That takes care of the wiring, now lets talk about physically mounting the steering wheel.

Yes, the spline pattern is the same, but it is clocked differently. 90* off actually. So when the 04 wheel is installed, it is 90* turned to the left. This makes the 99 clockspring connectors try to come through the bottom of the 04 steering wheel frame. This seems bad, but it is actually ideal. With some simple modification to the 04 wheel, it can be made to fit easily.

I'll let the pictures do the talking, and for those without a bridgeport, just use a die grinder or angle grinder, this is just aluminum.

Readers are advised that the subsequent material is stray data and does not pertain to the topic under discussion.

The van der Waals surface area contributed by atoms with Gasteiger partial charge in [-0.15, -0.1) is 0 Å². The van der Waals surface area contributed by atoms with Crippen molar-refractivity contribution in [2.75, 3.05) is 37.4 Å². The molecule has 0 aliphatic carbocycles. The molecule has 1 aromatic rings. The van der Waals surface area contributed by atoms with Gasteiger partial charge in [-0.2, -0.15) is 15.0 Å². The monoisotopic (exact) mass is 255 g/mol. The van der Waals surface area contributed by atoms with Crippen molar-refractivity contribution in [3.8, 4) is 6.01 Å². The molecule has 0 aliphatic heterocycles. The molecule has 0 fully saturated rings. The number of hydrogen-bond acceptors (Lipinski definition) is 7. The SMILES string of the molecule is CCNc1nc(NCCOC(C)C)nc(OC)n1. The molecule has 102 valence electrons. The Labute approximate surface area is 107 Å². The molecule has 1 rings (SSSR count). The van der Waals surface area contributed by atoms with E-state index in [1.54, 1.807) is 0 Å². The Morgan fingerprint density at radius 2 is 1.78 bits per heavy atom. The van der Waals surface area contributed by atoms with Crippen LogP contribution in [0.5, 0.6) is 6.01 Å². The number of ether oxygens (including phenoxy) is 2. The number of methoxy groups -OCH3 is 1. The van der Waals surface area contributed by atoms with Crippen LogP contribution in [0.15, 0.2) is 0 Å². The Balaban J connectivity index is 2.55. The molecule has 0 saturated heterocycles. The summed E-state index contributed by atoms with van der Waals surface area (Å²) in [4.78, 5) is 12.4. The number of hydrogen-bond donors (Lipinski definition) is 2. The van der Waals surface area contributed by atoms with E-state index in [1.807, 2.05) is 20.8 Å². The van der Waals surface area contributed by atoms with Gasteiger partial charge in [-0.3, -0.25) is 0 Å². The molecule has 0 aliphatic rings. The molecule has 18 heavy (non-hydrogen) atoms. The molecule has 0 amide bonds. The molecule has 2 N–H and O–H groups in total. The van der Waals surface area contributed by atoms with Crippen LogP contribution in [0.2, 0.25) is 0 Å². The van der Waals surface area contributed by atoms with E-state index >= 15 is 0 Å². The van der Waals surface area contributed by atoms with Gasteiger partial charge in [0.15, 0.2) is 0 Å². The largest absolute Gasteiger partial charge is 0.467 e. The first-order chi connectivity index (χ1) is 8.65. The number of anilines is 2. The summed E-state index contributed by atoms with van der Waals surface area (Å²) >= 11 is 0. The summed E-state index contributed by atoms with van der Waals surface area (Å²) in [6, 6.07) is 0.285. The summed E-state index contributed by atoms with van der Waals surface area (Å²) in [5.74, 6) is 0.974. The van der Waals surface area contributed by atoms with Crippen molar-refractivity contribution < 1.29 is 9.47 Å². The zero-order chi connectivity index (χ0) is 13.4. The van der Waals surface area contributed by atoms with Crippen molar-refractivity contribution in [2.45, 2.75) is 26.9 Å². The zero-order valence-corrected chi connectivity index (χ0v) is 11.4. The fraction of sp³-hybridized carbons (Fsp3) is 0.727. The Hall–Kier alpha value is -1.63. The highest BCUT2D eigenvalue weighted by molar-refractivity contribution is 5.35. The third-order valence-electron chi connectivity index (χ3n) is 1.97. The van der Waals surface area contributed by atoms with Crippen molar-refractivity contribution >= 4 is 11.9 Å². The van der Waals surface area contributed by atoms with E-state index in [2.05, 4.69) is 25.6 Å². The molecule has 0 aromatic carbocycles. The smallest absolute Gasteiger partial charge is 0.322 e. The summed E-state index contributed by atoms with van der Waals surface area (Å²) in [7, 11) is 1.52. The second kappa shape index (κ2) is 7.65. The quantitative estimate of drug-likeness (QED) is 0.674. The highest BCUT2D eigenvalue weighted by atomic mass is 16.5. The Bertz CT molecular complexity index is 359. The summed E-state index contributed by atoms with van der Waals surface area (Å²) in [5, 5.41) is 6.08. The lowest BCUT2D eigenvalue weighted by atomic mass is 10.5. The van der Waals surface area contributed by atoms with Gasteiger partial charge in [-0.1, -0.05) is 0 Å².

Test fit:


Trim the plastic:




Reinstall the plastic:




Install the wheel:


Install the buttons:



Ok, the wheel is mounted and the switches wired. The horn is the same plug and plugs right in.

Last, the airbag. The Explorer uses a two-stage airbag. Essentially the bag has two explosive charges in it. One fires for low speed impacts, both fire for high speed impacts. I wired the 99 trigger to the low speed bag charge. Some may opt to wire it to both, some may opt to not wire it at all. I'll leave this up to you and your philosophical choices.



Finished Product:




I recentered the steering wheel through adjusting the tie-rod. Road tested, all buttons work, illumination works, and no airbag light. If I get in an accident, I'll let you know if the airbag went off or not.

In my opinion it is a nice update to the truck and well worth the effort.
 

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Thats good stuff right there. Hopefully u update the looks inside & out too that way u have a stunning truck